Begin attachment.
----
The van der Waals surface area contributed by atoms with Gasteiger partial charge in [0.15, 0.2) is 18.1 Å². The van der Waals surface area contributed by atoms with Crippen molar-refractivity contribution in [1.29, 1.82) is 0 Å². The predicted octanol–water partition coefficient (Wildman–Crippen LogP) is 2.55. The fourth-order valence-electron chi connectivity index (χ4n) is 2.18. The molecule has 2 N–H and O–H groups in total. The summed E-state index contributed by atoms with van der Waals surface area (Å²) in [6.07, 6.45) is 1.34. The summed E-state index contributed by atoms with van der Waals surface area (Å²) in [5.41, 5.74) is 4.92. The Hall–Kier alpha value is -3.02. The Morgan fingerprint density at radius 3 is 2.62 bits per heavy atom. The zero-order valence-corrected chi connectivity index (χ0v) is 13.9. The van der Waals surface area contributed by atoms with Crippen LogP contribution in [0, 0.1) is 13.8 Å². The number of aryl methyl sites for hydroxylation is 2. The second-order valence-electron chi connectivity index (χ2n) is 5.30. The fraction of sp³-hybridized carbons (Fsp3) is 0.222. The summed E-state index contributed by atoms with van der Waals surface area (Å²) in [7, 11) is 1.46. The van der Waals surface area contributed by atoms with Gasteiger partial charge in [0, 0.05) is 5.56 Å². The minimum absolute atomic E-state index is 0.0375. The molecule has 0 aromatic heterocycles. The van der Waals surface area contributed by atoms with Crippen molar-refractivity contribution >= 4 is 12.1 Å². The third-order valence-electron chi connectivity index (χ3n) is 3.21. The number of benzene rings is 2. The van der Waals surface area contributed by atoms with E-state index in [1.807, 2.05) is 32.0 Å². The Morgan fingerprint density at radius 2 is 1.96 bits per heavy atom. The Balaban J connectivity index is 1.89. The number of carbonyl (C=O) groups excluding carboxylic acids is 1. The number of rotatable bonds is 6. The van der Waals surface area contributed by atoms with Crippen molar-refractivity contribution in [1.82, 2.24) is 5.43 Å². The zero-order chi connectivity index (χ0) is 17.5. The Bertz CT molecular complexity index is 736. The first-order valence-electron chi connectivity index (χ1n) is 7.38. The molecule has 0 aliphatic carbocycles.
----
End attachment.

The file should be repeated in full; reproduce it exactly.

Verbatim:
The van der Waals surface area contributed by atoms with Gasteiger partial charge in [0.15, 0.2) is 18.1 Å². The van der Waals surface area contributed by atoms with Crippen molar-refractivity contribution in [1.29, 1.82) is 0 Å². The predicted octanol–water partition coefficient (Wildman–Crippen LogP) is 2.55. The fourth-order valence-electron chi connectivity index (χ4n) is 2.18. The molecule has 2 N–H and O–H groups in total. The summed E-state index contributed by atoms with van der Waals surface area (Å²) in [6.07, 6.45) is 1.34. The summed E-state index contributed by atoms with van der Waals surface area (Å²) in [5.41, 5.74) is 4.92. The Hall–Kier alpha value is -3.02. The Morgan fingerprint density at radius 3 is 2.62 bits per heavy atom. The zero-order valence-corrected chi connectivity index (χ0v) is 13.9. The van der Waals surface area contributed by atoms with Crippen LogP contribution in [0, 0.1) is 13.8 Å². The number of aryl methyl sites for hydroxylation is 2. The second-order valence-electron chi connectivity index (χ2n) is 5.30. The fraction of sp³-hybridized carbons (Fsp3) is 0.222. The summed E-state index contributed by atoms with van der Waals surface area (Å²) in [7, 11) is 1.46. The van der Waals surface area contributed by atoms with Gasteiger partial charge in [0, 0.05) is 5.56 Å². The minimum absolute atomic E-state index is 0.0375. The molecule has 0 aromatic heterocycles. The van der Waals surface area contributed by atoms with Crippen molar-refractivity contribution >= 4 is 12.1 Å². The third-order valence-electron chi connectivity index (χ3n) is 3.21. The number of benzene rings is 2. The van der Waals surface area contributed by atoms with E-state index in [1.807, 2.05) is 32.0 Å². The Morgan fingerprint density at radius 2 is 1.96 bits per heavy atom. The Balaban J connectivity index is 1.89. The number of carbonyl (C=O) groups excluding carboxylic acids is 1. The number of rotatable bonds is 6. The van der Waals surface area contributed by atoms with Crippen molar-refractivity contribution in [1.82, 2.24) is 5.43 Å². The zero-order chi connectivity index (χ0) is 17.5. The Bertz CT molecular complexity index is 736. The first-order valence-electron chi connectivity index (χ1n) is 7.38. The molecule has 0 aliphatic carbocycles.